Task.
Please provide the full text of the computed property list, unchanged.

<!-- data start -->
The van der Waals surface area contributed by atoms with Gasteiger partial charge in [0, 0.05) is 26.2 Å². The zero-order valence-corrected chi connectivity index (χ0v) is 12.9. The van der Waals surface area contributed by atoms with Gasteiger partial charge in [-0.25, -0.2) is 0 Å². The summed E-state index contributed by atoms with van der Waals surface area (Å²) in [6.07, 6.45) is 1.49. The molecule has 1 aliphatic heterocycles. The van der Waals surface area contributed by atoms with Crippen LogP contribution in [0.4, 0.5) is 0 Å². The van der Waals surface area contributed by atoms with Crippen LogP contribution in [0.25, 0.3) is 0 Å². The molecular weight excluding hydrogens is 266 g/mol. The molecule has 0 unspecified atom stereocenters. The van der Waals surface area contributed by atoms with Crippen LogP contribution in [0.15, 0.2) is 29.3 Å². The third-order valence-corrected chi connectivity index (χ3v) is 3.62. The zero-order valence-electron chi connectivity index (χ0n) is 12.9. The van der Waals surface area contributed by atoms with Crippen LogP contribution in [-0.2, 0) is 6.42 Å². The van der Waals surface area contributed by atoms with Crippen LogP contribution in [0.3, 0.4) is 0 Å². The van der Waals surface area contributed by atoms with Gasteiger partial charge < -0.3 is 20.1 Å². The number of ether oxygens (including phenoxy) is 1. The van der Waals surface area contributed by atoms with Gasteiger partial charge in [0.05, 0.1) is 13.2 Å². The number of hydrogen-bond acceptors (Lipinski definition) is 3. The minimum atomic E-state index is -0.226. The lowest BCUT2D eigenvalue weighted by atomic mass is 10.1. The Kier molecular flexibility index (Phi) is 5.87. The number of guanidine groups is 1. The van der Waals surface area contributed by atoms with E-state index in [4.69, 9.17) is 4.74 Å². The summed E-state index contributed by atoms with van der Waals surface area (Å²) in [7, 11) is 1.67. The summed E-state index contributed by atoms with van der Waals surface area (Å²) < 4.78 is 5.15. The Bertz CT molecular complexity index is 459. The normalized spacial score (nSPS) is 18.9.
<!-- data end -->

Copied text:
The van der Waals surface area contributed by atoms with Gasteiger partial charge in [0, 0.05) is 26.2 Å². The zero-order valence-corrected chi connectivity index (χ0v) is 12.9. The van der Waals surface area contributed by atoms with Gasteiger partial charge in [-0.25, -0.2) is 0 Å². The summed E-state index contributed by atoms with van der Waals surface area (Å²) in [6.07, 6.45) is 1.49. The molecule has 1 aliphatic heterocycles. The van der Waals surface area contributed by atoms with Crippen LogP contribution in [0.4, 0.5) is 0 Å². The van der Waals surface area contributed by atoms with Crippen LogP contribution in [0.25, 0.3) is 0 Å². The molecular weight excluding hydrogens is 266 g/mol. The molecule has 0 unspecified atom stereocenters. The van der Waals surface area contributed by atoms with Crippen LogP contribution in [0.15, 0.2) is 29.3 Å². The third-order valence-corrected chi connectivity index (χ3v) is 3.62. The zero-order valence-electron chi connectivity index (χ0n) is 12.9. The van der Waals surface area contributed by atoms with Crippen LogP contribution in [-0.2, 0) is 6.42 Å². The van der Waals surface area contributed by atoms with Crippen LogP contribution in [0.3, 0.4) is 0 Å². The van der Waals surface area contributed by atoms with Gasteiger partial charge < -0.3 is 20.1 Å². The number of ether oxygens (including phenoxy) is 1. The van der Waals surface area contributed by atoms with Gasteiger partial charge in [0.05, 0.1) is 13.2 Å². The number of hydrogen-bond acceptors (Lipinski definition) is 3. The minimum atomic E-state index is -0.226. The lowest BCUT2D eigenvalue weighted by atomic mass is 10.1. The Kier molecular flexibility index (Phi) is 5.87. The number of guanidine groups is 1. The van der Waals surface area contributed by atoms with E-state index in [4.69, 9.17) is 4.74 Å². The summed E-state index contributed by atoms with van der Waals surface area (Å²) in [7, 11) is 1.67. The summed E-state index contributed by atoms with van der Waals surface area (Å²) < 4.78 is 5.15. The Bertz CT molecular complexity index is 459. The normalized spacial score (nSPS) is 18.9.